Definitely did not intend for this to be a bit o’ a travel blog but I just had to share a few snaps from my honeymoon to the Canadian Rockies. Thanks to my in-laws, we were able to stay in a condo timeshare – a comfortable place to ourselves with a kitchenette, gorgeous mountainside view, heated garage (for our rental car, which is nice because the daytime & nighttime temperatures drop below freezing), access to barbecues (yes, we’ve barbecue’d in the snow) & of course an outdoor heated pool & hot tub (swimming in the snow? Been there, done that!).
We went on some intense hikes in the snow/ice, summitting & trekking over to see frozen waterfalls, streambeds, rivers – even learned to ski (we are both seasoned snowboarders), saw wildlife (herds of elk, white-tailed deer & even a coyote). Got a bit of the historic sights & places too like the Fairmont Château at Lake Louise in Banff, the Cave & Basin National Historic Site, we hiked up Sulphur Mountain & took the the Banff Gondola back down, hiked around Johnston’s Canyon which was a MUST see, as most of the waterfalls were frozen yet beginning to thaw and of course we spent some time in the towns of Banff, Canmore & Calgary.
Pretty much every morning commenced with freshly brewed coffee (thanks to the condo kitchenette & us buying organic & Rainforest Alliance Certified coffee from Sobey’s) & a stroopwafel atop. My husband spotted stroopwafels for sale at a the Olde Tyme Candy Shoppe in Canmore, which is a quaint historic mining town situated southeast of Banff. Stroopwafels are true treats – they originate from the Netherlands and are basically a caramel-like filling sandwiched by wafer-y flat waffles; set atop a steaming mug of coffee or tea. The steam warms the filling & is thusly gooey when broken into. Pretty amazing pairing. If you haven’t had any before & if you are in the U.S., I’ve seen stroopwafels for sale at various retailers in the U.S. (i.e. World Market, Trader Joe’s, Whole Foods, etc).
For breakfast most mornings, thanks to my husband who is an awesome cook & I – we had over-easy eggs with either English muffins or some pancakes (made with almond milk & Bob’s Red Mill GF pancake mix, which I highly recommend – the pancakes were hearty & fluffy, I even forgot that they were gluten-free). My husband & I picked up a lean cut of Canadian maple-cured ham to have as a savoury slices with our breakfast. At a natural foods store called Nutters, we picked up some organic maple syrup (in which we topped oatmeal & our pancakes with!). We had maybe a fourth of a cup of syrup remaining by the time it was the end of our trip & you best believe that I tucked it into our check-in luggage to take home.. The stuff is gold to me!
I just realised that I didn’t take any snaps of the currency (Google if you wish) ! There are conflicting proclamations on whether Canadian bills smell like maple syrup or not. I would have to say that the scent is faint. Not on all bills either… My husband says that he only smelled ink.. The jury is still out on that one..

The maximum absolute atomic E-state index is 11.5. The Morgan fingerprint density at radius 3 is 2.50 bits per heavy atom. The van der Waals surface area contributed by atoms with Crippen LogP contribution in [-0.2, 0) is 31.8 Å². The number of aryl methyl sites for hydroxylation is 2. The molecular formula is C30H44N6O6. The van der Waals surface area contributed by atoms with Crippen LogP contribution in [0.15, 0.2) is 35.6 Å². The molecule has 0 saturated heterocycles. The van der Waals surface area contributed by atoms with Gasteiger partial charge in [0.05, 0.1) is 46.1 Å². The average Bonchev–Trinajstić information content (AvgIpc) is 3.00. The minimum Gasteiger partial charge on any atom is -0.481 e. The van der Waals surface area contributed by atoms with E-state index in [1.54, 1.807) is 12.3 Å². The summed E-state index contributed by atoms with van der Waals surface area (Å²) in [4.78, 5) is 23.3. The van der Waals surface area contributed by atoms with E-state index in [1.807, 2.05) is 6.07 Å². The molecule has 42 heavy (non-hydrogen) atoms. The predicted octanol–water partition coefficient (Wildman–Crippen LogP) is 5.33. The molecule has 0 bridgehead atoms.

So please keep in mind that I am trying to make this post as food-centric as possible, because if anything, most of my photos have attempted to capture the glory that is the Canadian Rockies: snow-laden evergreen boughs, frosty mountaintops, completely frozen lakes, streams & waterfalls & the the wildlife.
Pictured next to this serving of elk-topped poutine is a lovely draught pint of Sleeman’s honey brown lager from Ontario.
So pictures of food are actually on the rarer side, though I am pleased to say that we encountered quite possibly the best poutine in Banff/maybe even all of Alberta at the Elk & Oarsman Pub (nice interior as well). Thick-cut pomme-frites topped with an incredible gravy (reminiscent of au jus), cheese curds (that are totally melted) & braised elk meat. Phenomenal. We were sort of addicted, even came back the next day to get more!
Here’s a fun photo of a placard inside a Canadian teashop called Davids Tea..
We trekked out to Lake Louise to check out the area. The lake was expansive & still frozen over in most places, though we missed out on ice skating there (the rink was falrly slushy, it was the beginning of spring there afterall! Instead, we decided to indulge in a lunch at the Fairmont Château. The view from the dining room was stunning & since it was the tail-end of winter, icicles were melting off the rooftops & fell off the rooftops (incredibly entertaining yet horrifying to observe!) We shared a Reuben sandwich that was comprised of corned bison meat in a Reuben sandwich along with a quaint terrine of cabbage & kale soup.
On our last full day in Calgary – I ordered a Bloody Caesar at a pub. For those who don’t know, Bloody Caesars are essentially vodka, Clamato juice (tomato + clam juice), hot sauce, Worcestershire sauce & garnished with a salted rim &/or pickled garnish – in my case at Libertine Public House – it was an olive, banana pepper & a wedge of lemon. I didn’t realise it at the time, but apparently Bloody Caesars are considered quintessential Canadian cocktails, originating in Calgary! My husband & I agree that they are tastier & are more savory than Bloody Mary’s. When I returned to work & told my co-workers about it (most of us at my bakeshop are Bloody Mary aficionadas); some were put off by the idea of clam juice in a cocktail – but in all honesty, it just gives a lovely umami nuance to the drink & does not detract whatsoever! It’s all mental.
As an endnote – this trip was incredible – if you ever consider going to the Canadian Rockies – I strongly encourage you to go!
We definitely want to go back. So many amazing memories & gorgeous sights to see.
Frozen waterfalls in Johnston’s Canyon / Banff National Park